I know these because I have fastidiously recorded videos of every single training session for the past 7 months and re-watched them in slow motion, frame by frame, using software like iMovie.
This list is of great interest to me because it shows how beautifully Beanie observes me. Isn’t the fact that he can pick up on such subtle cues a testament to the strength of our relationship? If he can pick up a cue that nobody watching the video can spot, that in itself blows my mind. Beanie and I are almost psychic in daily life because that’s how much work we’ve both put into building our communication. I am very proud of that. I cannot be his voice if he didn’t know how to communicate with me and I cannot teach him if I didn’t know how to influence him.
But I am a scientist by profession. I understand how double-blind studies are designed. The ideal set-up for our games to truly eliminate confirmation bias would be for two handlers I understand that the most truthworthy cognition studies are ones where the handler is not present at all (unless bias is the topic of the study!).
So I find myself often torn about where to draw the line between my inner dog owner/enthusiast and the scientist. Simply placing the cards on the floor instead of holding them in my hand isn’t enough to eliminate handler bias. Neither is having the choices against a wall nor having him wait at a distance as I set up and leaving the room to video his choice. From a peer-reviewed cognition perspective, there is no game that we could play where I could guarantee that my mere presence in the same room as Beanie will not influence his choice.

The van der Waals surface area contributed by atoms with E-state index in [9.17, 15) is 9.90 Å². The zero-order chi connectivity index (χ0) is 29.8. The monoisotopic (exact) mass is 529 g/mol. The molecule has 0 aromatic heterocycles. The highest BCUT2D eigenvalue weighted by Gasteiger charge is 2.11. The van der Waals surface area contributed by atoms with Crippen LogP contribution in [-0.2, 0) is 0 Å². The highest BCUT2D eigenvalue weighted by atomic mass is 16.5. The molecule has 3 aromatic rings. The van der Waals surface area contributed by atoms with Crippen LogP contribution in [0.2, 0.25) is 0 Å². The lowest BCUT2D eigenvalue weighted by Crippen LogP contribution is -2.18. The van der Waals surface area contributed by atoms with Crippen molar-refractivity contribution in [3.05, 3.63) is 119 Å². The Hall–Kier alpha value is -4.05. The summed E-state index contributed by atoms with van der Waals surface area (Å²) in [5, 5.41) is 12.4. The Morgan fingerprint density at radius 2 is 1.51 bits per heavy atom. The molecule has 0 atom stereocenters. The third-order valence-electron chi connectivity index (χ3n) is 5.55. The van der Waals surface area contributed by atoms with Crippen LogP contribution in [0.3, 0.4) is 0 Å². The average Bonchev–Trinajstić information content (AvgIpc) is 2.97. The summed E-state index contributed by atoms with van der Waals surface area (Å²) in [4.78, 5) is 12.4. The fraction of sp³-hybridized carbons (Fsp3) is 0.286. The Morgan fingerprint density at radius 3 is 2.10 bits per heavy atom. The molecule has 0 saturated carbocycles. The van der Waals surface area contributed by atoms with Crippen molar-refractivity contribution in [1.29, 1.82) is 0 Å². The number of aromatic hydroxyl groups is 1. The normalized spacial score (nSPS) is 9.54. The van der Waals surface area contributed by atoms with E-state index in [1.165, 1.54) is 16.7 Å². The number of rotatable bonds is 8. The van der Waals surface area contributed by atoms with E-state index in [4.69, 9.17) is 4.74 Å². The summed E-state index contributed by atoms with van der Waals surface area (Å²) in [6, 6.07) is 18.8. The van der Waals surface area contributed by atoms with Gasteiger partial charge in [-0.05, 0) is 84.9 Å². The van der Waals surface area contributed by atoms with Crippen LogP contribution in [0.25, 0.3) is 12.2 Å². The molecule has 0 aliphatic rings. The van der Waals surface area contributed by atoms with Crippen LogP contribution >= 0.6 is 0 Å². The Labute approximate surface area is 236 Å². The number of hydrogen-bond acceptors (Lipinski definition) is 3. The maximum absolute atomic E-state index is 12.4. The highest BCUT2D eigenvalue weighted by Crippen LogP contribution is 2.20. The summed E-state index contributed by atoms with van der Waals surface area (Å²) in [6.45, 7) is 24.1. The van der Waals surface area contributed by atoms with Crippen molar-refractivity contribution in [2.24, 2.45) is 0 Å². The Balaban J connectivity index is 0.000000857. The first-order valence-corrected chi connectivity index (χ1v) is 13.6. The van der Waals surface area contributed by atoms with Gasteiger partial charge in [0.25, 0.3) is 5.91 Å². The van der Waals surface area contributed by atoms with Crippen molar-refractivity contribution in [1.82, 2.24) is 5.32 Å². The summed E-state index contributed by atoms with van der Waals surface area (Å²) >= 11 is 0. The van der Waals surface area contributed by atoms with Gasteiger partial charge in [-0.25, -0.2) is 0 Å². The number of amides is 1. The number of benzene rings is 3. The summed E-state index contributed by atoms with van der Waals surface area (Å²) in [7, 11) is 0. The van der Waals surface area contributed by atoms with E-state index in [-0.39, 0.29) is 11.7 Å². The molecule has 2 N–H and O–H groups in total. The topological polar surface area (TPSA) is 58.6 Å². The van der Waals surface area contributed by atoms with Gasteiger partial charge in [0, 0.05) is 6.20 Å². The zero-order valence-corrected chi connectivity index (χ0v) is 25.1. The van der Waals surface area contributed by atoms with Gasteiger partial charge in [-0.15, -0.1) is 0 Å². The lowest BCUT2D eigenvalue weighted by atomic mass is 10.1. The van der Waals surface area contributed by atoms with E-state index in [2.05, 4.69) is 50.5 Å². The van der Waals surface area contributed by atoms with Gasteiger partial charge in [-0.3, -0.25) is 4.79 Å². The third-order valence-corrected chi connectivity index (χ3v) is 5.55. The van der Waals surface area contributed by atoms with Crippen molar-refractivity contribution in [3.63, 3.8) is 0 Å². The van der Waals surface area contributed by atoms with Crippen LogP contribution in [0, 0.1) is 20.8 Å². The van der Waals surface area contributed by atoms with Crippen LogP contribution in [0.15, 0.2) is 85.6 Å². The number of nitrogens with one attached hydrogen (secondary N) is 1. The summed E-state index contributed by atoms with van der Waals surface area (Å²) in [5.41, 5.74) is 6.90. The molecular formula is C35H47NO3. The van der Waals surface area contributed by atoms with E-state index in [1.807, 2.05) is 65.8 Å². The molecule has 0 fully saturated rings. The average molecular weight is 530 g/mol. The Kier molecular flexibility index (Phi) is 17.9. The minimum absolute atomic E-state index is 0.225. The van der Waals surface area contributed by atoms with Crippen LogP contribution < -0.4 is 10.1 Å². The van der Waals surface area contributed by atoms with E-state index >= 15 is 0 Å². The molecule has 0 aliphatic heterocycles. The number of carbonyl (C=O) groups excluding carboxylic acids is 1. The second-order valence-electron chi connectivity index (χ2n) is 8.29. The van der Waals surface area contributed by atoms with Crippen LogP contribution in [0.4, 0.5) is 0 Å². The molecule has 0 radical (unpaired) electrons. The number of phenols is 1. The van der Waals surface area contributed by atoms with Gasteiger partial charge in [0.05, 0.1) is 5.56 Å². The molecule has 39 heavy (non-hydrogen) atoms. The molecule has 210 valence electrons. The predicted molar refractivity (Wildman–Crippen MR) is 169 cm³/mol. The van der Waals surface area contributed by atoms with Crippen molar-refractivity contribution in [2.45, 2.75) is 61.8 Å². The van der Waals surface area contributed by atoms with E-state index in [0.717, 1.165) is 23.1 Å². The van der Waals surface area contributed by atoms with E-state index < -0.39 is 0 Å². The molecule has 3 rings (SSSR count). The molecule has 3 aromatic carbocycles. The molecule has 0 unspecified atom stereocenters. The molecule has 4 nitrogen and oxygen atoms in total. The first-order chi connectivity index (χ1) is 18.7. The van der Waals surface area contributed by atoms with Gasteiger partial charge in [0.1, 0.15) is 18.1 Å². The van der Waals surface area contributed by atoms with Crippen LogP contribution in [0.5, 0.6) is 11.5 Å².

Where does that leave us?
I’m not sure. I do my best to minimise my tells. Here’s what I do:
- I show my videos on mute to others to look for tells I can’t spot. I publish our videos on our Facebook page for everyone to do the same.
- I proof my tells, teaching him that the body language cues I am aware of are not necessarily indicative of the right answer.
- There are games we play where I can show opaque cards and ask for visual matches or size discrimination. I first teach Beanie the game by knowing and showing him the right answers. Eventually I move to blind versions where I don’t see the card I hold up until Beanie has made his choice. But that is not feasible for all the games we play.
Extending this line of thought, I also cannot imagine that either of us will enjoy our training time as much as we do if we had to spend it mostly apart! So I draw the line where I am happy with the trade off between strengthening our bond by working together every day and scientifically proving Beanie’s cognitive capabilities, both of which are incredibly valuable to me as his guardian and a scientist. But that means accepting that I will never know where Clever Hans ends and Cognitive Canine begins. I am fine with that.
Anyone venturing into cognition games will have to find their own balance. I believe that Beanie’s abilities are nothing short of remarkable, irrespective of where he is on the Clever Hans vs. Cognitive Canine spectrum. I value us as a team. I value my ability to teach him. I value his powers of observation. I also value his intelligence.